Fructose 1,6-bisphosphatase deficiency is a disorder characterized by deficiency of activity of fructose 1,6-bisphophatase (FDPase), a key enzyme in gluconeogenesis. Gluconeogeneis is a process by which endogenous glucose is produced from non-carbohydrate sources, including gluconeogenic amino acids, glycerol, or lactate. This is a key activity in maintaining glucose homeostasis in the body. Patients with FDPase deficiency show typical signs and symptoms of hypoglycemia and metabolic acidosis following fructose ingestion or infections in the neonatal period. These signs and symptoms include hunger, irritability, light-headedness, fatigue, lethargy, seizures, loss of consciousness, trembling, and even tachycardia, and hypertension.
The most common and easily available diagnostic test for FDPase deficiency is a D-fructose challenge. Patients are given fructose during a period of fasting, and low glucose levels and high lactate levels are diagnostic of FDPase deficiency. However, this test is dangerous and close monitoring is required, since it may end up with the patient becoming hypoglycemic and developing metabolic acidosis, and causing fatal hepatic or renal injury. The most specific and safe diagnostic test remains direct enzymatic assay of hepatic FDPase activity via a needle biopsy. However, this requires a highly specialized procedure that may not be easily available. The condition can be managed by practicing a complete avoidance of fructose and its cognate sugars like sorbitol. Prolonged fasting should also be avoided. Early diagnosis of the disorder is critical, since unmanaged FDPase deficiency can result in damage to the brain, kidneys, and/or liver. With early diagnosis and proper management, prognosis is good. FDPase deficiency is a rare disorder, affecting 1 in 20,000 newborns worldwide.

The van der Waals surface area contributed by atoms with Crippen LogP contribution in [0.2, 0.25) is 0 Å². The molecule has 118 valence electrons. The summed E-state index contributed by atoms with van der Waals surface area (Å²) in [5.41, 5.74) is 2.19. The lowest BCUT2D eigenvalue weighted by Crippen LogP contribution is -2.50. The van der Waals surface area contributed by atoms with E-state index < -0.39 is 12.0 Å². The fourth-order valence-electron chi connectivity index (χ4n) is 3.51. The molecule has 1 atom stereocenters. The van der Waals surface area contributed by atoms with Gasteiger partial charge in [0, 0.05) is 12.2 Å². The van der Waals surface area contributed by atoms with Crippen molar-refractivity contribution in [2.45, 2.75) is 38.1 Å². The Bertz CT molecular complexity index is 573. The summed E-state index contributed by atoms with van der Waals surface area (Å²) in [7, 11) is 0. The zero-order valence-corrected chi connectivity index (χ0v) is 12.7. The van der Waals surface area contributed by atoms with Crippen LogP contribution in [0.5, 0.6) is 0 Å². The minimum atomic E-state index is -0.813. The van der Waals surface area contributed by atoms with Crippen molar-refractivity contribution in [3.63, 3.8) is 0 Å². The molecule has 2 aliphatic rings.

Al Raqum and Fayka (1994) described two brothers with FDPase Deficiency. The condition was confirmed by leukocyte enzyme assay.
Prahl et al. (2006) described a family from Morocco with parental consanguinity with three affected children. All were homozygous for a novel mutation in exon 5: 685 C>T of the gene coding for the liver isoform of fructose 1,6-bisphosphatase (FBP1).
Faiyaz-Ul-Haque et al. (2009) studied five consanguineous Arab families, in which 17 patients were clinically diagnosed with FBP deficiency. The five families originated from different regions of the country. Pedigree analyses suggested an autosomal recessive mode of inheritance.